Pauline: It is clear that Jesus referred to himself as the Bread of Life and encouraged his followers to eat His flesh in John 6. But I don’t think we need to conclude that Jesus was teaching what the Catholics have understood as transubstantiation. When Jesus gave this speech, the Lord's Supper had not yet been established. Jesus instituted the Lord's Supper until much later, to the point that is narrated after seven chapters in Chapter 13 of the Gospel of John. Therefore, reading the Lord's Supper in John 6 is unwarranted. As it was suggested above, it is best to understand this passage in light of coming to Jesus, in faith, for salvation. When we receive Him as Savior, placing our trust in Him, we are “consuming His flesh” and “drinking his blood.” His body was broken (at His death) and His blood was shed to provide our salvation. So the Bible says “For as often as you shall eat this bread and drink the chalice, you shall shew the death of the Lord, until he come.” (1 Cor 11,26)
Joseph: That Jesus has given his speech before instituting the Lord's Supper does not imply that the two things are unrelated, however, it is quite natural to prepare his disciples in advance so when they were at the time of the Last Supper, they could understand what they would receive. So when they saw him take the bread and wine and listen to him saying that it was his body and his blood, they may recall the speech and understand that this was not a mere symbol. Paul lets us witness that they understood because he says: “The chalice of benediction which we bless, is it not the communion of the blood of Christ? And the bread which we break, is it not the partaking of the body of the Lord?” (1 Cor 10,16-17). It is Paul himself who relates the Lord's Supper with eating the body and drinking the blood of Christ, which is precisely what Jesus spoke in John Chapter 6. How can we say that these two events are unrelated if the apostle himself is the one who relates them and they were written in the Bible?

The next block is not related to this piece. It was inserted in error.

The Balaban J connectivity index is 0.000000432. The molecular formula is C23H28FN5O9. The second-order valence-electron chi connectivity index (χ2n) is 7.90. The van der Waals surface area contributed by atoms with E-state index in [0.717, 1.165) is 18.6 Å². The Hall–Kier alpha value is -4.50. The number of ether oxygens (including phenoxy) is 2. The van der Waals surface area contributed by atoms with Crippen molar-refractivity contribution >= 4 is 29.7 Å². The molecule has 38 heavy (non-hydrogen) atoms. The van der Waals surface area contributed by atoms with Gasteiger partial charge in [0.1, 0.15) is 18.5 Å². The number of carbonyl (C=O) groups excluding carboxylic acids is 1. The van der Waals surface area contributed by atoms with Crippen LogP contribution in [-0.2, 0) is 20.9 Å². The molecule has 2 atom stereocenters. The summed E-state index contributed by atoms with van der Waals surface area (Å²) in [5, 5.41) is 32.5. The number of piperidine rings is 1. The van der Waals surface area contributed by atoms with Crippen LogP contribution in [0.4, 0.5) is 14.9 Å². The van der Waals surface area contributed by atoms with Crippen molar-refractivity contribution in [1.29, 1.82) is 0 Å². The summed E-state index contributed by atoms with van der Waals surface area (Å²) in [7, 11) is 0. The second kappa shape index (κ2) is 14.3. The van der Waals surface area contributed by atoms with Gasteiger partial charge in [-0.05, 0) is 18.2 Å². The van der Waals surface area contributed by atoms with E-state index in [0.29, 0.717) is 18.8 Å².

Later, when Paul is still talking about the Lord's Supper, he told them about the great responsibility of those who come to participate in the Eucharist without the appropriate steps, making no distinction between the body of Christ and an ordinary meal, so they convert into "bread of death" which is his "bread of life". He says, “Therefore, whosoever shall eat this bread, or drink the chalice of the Lord unworthily, shall be guilty of the body and of the blood of the Lord. But let a man prove himself: and so let him eat of that bread and drink of the chalice. For he that eateth and drinketh unworthily eateth and drinketh judgment to himself, not discerning the body of the Lord.” (1 Cor 11,27-29). These harsh warnings do not understand if they took unworthily a symbol, to the point of becoming prisoners of the body and blood of the Lord and be punished with illness and even death.
And not only the Apostles understood this in that way, but all Christians unanimously for 16 centuries. For example, St. Ignatius of Antioch, disciple of San Pedro and San Pablo in 107 strongly condemns the Gnostics who believed that Christ had no true body and therefore denied his real presence in the Eucharist, to which he responds: “They abstain from the Eucharist and from prayer, because they confess not the Eucharist to be the flesh of our Saviour Jesus Christ, which suffered for our sins, and which the Father, of His goodness, raised up again. Those, therefore, who speak against this gift of God, incur death in the midst of their disputes. But it were better for them to treat it with respect, that they also might rise again”. Additional testimonies abound in other early Christian texts such as the Didache, the works of St. Justin, Irenaeus, Tertullian, Clement of Alexandria, Hippolytus, Origen, St. Cyprian, Firmilian, Novatian, and many others.
Let’s make a summary of the facts: Christ gave a speech where he said he is the “bread of life” and he clarifies that the bread that he will give us is his flesh. Then, he insists over and over that to have eternal life, we must eat his flesh and drink his blood (Juan 6). In the Lord’s Supper, he gave sense to this speech and consecrates the bread and the wine saying that they are “his body” and “his blood”. The early Christians understand that by receiving the bread and wine, they are consecrating communion with the body and blood of the Lord (1 Corinthians 10.16 to 17) and to eat unworthily of this bread made them prisoners of his body and blood (1 Corinthians 11 27-29). The early Christians unanimously believed in the real presence and there is evidence dating from the first century onward, until the arrival of Ulrich Zwingli. He knew the apostles, nor had contact with the early church because he was born sixteen centuries later, and ended by opposing Martin Luther and then began the first wave of divisions within Protestantism, because he assumes, based only on his own interpretation of the Bible, that all Christians have been wrong for centuries. Paradoxically he defends and disseminates the position taken by the Gnostic heretics in the first century who were not even Christian but pagan. Unfortunately, that is the position that most evangelical churches have adopted today, and they think they are based only on the Bible.NOTES